Once separated, India moved very rapidly across its namesake ocean, leaving a trail of debris behind. One of those bits of debris is the Ninety East Ridge. In the picture below, it is shown beautifully as the line roughly north-south just above the centre. The top end is about 80 million years old, the bottom (where it connects to Broken Ridge) 43 million years. Re-connecting it to Kerguelen (following the transform faults, roughly southeast-northwest) shows that it came from the northernmost end of Kerguelen plateau — where the Kerguelen Islands are. It seems a typical hotspot trail. However, note how the SouthEast Indian ridge is offset towards Kerguelen in this position, with the hotspot located at the top end of this offset. This suggests an overactive transform fault rather than a hotspot trail. Perhaps it is a combination of both?
How did Gondwana break up? Africa/South America split off from the rest 180 million years ago. India separated from Australia between 150 and 130 million years ago. Next, India separated from Antartica. A sliver of the continent became the Kerguelen micro-continent. Finally, perhaps 100 million years ago, Australia separated from Antartica. India migrated to form a new partnership with Asia, leaving Australia isolated — the island ark it is now.
In the traditional picture, continental break-up is caused by mantle plumes, affecting large regions. India could have required several plumes. One is associated with the Comei-Bunbury LIP (connecting southwest Australia to current Tibet) which was probably erupted within 5 million years, around 132 million years ago. 15 million years later, the Kerguelen plume continued the division. Was this an accidental coincidence, was it the same plume, or was it in some other way caused by the earlier plume? It also coincided approximately with the Ojong Java Nui, the largest LIP in the past 300 million years (it may have covered as much as 1.2% of the Earth), emplaced below the sea 125 million years ago. Was the Earth a tad active at this time, or are we too quick to ascribe all LIPs to mantle plumes?
Although mantle plumes are the more likely, there are other models. In one of these, the thermal insulation by the thick supercontinent causes the mantle underneath it to warm up. The heat lowers the viscosity and can cause sideways convection. Once it reaches the edge of the continental plates it can melt through. This would explain why the breakup starts at the edge, and appears at multiple places in close succession. A warmer upper mantle can also suppress mantle convection underneath the continent, reducing the heat flow. To compensate, the heat flow and convection around the edges of the continent would increase.
In the case of Gondwana, a possibility is that as the Comei-Bunbury plume forced India and Antartica apart, the spreading caused the lithosphere to thin. The reduced pressure, together with heat from the distant mantle plume, allowed de-compression melt, and it was this melt which caused the Kerguelen-Rajmahal LIP, pretending to be a mantle plume.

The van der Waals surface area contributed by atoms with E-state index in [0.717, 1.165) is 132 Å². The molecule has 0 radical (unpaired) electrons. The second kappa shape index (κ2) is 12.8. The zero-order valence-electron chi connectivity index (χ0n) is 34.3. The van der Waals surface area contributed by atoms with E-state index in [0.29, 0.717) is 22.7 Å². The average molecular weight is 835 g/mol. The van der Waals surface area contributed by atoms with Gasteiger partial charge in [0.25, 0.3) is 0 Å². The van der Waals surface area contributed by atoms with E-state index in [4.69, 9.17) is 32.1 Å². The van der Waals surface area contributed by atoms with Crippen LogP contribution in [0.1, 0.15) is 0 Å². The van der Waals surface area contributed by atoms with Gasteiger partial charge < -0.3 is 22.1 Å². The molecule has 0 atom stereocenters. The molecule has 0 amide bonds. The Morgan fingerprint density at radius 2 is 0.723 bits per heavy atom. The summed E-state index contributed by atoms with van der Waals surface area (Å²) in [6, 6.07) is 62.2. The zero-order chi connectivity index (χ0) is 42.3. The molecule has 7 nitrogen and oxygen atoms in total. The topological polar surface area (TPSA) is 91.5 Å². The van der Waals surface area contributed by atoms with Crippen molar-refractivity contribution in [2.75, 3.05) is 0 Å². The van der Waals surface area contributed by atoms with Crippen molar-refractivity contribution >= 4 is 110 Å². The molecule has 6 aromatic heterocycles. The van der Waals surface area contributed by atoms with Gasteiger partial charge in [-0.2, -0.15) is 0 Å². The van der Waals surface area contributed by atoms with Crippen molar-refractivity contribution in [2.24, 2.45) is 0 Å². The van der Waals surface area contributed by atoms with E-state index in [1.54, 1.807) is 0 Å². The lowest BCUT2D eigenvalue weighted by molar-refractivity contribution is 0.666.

What happened afterwards is also interesting. Kerguelen remained ‘hot’ and subject to eruptions. A spreading centre developed across it, probably not by accident but due to the fact that the lithosphere was weaker here. Most of Kerguelen ended up on the Antarctic plate, pulling the spreading ridge with it. The resulting transform fault lead to Ninety East Ridge. Whether Kerguelen stayed hot because of residual heat and melt, or that it accidently managed to stay exactly above a remnant hotspot, is a good question. A shallow hotspot (residual heat) could move with the oceanic crust, fixing the relative location. For a deep hotspot this is much harder.
The Kerguelen spreading centre finally let Kerguelen go and moved north east. A new plateau developed on the SouthEast Indian Ridge. It currently breaks the surface in two places, Amsterdam Island and St Paul Island, both volcanic — one of a few places in the world where mid-ocean spreading ridges come above the surface. Under water, a chain of extinct volcanoes points towards the Ninety East Ridge, with the unlikely name of the Chain of Dead Poets. The gravity map shows that this chain continues all the way to the end point of the Ninety East Ridge. Thus, if there is a hotspot, it is not even clear whether it is now underneath Kerguelen or underneath Amsterdam/St Paul!
Is Kerguelen like Iceland? Both sit where continents once split, and both are in fact the last phase of this split (in the case of Iceland, about 50 million years ago, when further south Europe and America had long separated). Both captured a nearby spreading ridge, causing transform faults, and both stayed ‘hot’, not letting the hotspot move away. They even have the same climate. Iceland and Kerguelen are not identical: they differ in age, level of activity, and presence of a continental crust. The Indian Ocean is not the Atlantic. But the similarities are fascinating.
- Kerguelen Plateau
- Ninety_East_Ridge (wikipedia)
- More on Gondwana (De Wit)
- More specialist: